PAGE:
In Clearing by Liliana Amador-Marty
Trapped in delusions, my mother's world is turned upside down, confused. Disoriented she is fearful. Her Dementia has skewed reality. No longer in control of her faculties, she obsesses over forks, spoons and knives, hiding them in odd places: inside tightly wrapped plastic bags behind cabinets, underneath dresser drawers inside of towels, up against the wall under her bed, in the hamper, even loose inside the dryer. Paranoid, believing her cutlery is being stolen, she accuses her dearest relatives of taking them. In reality, she has forgotten their designated hiding spot. Earlier in my mother's state of mind, she withdrew eight-hundred dollars from her bank account. For safe keeping, she put the money in her secret place. When she forgot where her secret place was, she accused my sister of robbing her. The blaming hurt deeply. At the time, the illness was beginning to show. We did not see it coming.
Now my mother can no longer live in her house alone. She lives in a nursing facility. Left to her own devises, she has fallen down the stairs, suffered heart trauma, survived triple by-pass surgery and two wound infections, a fall from the hospital bed and a second attempt at stitching the gaping hole in the centre of her chest. To say she has physically suffered would be an understatement. Yet she remains stoic but vacant, forsaken, yet with a desire to live, hanging on because she wants to go home. The fact is that her home is already sold. She is never going home. I wonder if she even remembers she once owned a house. In the kitchen, once her domain, the calendar on the wall open to December 2020, the last time she was there. Taken to the hospital in an ambulance after her fall, she parted abruptly with her belongings.
She has not forgotten about her things. Half a century of her life was spent in this house. Fifty years of possessions that I was tasked with deciding what is valuable enough to keep, what is broken enough to discard, memorabilia that does not belong to me. The removal of personal objects are the responsibility of each individual. No-one else has the right to touch others' things let alone trash them. It is a bittersweet process of exhaustive physical labour, a challenging emotional exercise riddled with guilt. The sole reason I left London and my family for three weeks was to clear out her personal effects, stage the furniture and sell the house. Standing in the middle of the interior porch starting from one corner of the room, turning around myself, I scanned for objects, clothes and fixtures to throw out or donate, the first phase of selling a house: The Clearing.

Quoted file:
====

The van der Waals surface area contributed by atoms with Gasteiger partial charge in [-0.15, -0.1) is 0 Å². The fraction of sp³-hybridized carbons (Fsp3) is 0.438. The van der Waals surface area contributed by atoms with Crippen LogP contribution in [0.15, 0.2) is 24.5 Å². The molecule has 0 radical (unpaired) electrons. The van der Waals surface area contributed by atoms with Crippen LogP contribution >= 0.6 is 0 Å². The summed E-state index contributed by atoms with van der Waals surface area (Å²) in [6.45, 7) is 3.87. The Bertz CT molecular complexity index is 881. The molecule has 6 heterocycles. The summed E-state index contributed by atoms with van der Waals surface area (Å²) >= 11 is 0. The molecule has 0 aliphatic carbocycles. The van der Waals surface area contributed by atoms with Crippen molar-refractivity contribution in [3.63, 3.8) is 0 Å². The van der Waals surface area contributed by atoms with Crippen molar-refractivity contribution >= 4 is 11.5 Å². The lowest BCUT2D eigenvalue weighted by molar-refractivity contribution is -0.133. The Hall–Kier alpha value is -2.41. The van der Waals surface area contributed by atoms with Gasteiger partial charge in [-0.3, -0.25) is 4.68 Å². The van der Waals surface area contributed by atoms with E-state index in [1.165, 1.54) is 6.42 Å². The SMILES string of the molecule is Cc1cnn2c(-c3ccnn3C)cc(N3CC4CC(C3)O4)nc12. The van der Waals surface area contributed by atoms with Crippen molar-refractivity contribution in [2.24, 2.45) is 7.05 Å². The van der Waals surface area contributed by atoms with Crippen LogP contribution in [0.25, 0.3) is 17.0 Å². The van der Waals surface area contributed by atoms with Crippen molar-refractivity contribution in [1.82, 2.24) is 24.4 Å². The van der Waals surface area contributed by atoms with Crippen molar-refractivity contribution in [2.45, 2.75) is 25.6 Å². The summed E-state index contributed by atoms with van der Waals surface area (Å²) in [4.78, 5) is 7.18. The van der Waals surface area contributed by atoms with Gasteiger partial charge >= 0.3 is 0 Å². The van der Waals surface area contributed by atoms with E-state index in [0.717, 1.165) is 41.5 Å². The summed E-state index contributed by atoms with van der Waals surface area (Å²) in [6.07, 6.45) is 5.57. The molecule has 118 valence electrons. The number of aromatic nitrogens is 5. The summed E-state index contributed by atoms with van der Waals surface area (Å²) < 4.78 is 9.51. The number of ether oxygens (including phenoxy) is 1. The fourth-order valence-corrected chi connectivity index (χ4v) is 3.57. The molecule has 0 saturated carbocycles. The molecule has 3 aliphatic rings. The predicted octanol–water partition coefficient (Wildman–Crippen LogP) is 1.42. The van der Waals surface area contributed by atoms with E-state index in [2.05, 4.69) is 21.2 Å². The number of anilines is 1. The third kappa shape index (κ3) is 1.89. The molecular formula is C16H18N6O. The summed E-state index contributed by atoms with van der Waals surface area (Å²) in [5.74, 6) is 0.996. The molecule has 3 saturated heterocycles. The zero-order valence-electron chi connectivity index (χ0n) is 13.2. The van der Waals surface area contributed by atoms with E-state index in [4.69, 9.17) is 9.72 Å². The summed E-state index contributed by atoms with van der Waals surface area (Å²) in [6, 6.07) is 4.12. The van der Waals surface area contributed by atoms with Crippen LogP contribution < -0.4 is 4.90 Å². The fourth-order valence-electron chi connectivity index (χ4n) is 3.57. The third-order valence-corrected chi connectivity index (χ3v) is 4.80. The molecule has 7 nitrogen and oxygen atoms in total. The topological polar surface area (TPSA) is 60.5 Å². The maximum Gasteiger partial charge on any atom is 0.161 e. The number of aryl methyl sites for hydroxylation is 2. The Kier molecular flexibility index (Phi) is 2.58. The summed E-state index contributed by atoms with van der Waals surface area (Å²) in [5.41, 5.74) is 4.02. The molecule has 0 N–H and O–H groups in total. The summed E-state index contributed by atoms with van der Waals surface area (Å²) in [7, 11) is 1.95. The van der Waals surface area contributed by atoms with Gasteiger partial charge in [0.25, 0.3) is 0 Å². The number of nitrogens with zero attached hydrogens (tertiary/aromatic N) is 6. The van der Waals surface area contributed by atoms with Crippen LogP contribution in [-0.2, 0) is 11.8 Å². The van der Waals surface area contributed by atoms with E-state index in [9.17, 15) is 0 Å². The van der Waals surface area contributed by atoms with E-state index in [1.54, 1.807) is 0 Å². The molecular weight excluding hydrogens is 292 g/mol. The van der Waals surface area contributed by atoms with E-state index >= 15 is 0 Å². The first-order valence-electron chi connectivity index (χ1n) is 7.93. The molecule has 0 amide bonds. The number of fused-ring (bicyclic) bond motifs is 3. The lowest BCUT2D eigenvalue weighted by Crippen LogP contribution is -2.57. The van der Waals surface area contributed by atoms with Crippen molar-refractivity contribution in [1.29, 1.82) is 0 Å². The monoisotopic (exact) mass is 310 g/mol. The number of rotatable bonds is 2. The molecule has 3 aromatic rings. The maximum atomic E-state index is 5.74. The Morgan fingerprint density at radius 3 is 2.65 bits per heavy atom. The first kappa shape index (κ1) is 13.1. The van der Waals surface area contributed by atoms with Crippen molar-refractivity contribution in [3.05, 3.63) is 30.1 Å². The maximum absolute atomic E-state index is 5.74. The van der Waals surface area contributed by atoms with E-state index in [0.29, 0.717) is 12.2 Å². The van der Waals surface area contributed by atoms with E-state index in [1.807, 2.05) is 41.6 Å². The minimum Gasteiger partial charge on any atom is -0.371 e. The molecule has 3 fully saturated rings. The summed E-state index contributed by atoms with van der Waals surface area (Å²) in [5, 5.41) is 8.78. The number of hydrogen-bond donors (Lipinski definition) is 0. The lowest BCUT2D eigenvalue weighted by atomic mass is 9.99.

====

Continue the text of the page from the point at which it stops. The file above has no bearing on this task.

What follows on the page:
In purging, I discovered things I never knew we had, recovered lost treasure I thought we would never see again. Behind a display case filled with our trophies, diplomas and tassels from graduation hats, lay an unopened box with a limited edition Barbie doll that looked just like my sister in her tight late-eighty's era jeans. I surprised her with her long lost figurine that inspired her love of fashion design. Inside the case a trophy of sorts; the bullet that seared past my father's left inner thigh leaving a burn mark. A few inches upward and my sister and I would have never been born. And the biggest treasure which made the cutlery paranoia make some sort of sense; the heavy chest she brought with her from Colombia, silverware and serving spoons, a wedding gift tarnished with age and no doubt truly valuable. I had never seen this heirloom.
I recovered the lost money she hid four years ago stashed under her dresser drawer on the floor wrapped inside a pay stub in a napkin rolled up then disguised as a crumbled up wash cloth. I almost threw it away but felt the wad of bills inside and became curious, undoing each layer, grimacing, unsure of what I would find. From then on, I searched every piece of rolled up napkin inside pockets and wallets which never held any cash. In the Bible, like a gift from the Universe or the Heavens, I recovered the remainder of the eight-hundred dollars she misplaced.
Thank God, I thought… I just found the last mortgage payment on the house…
Back into her bank account it went.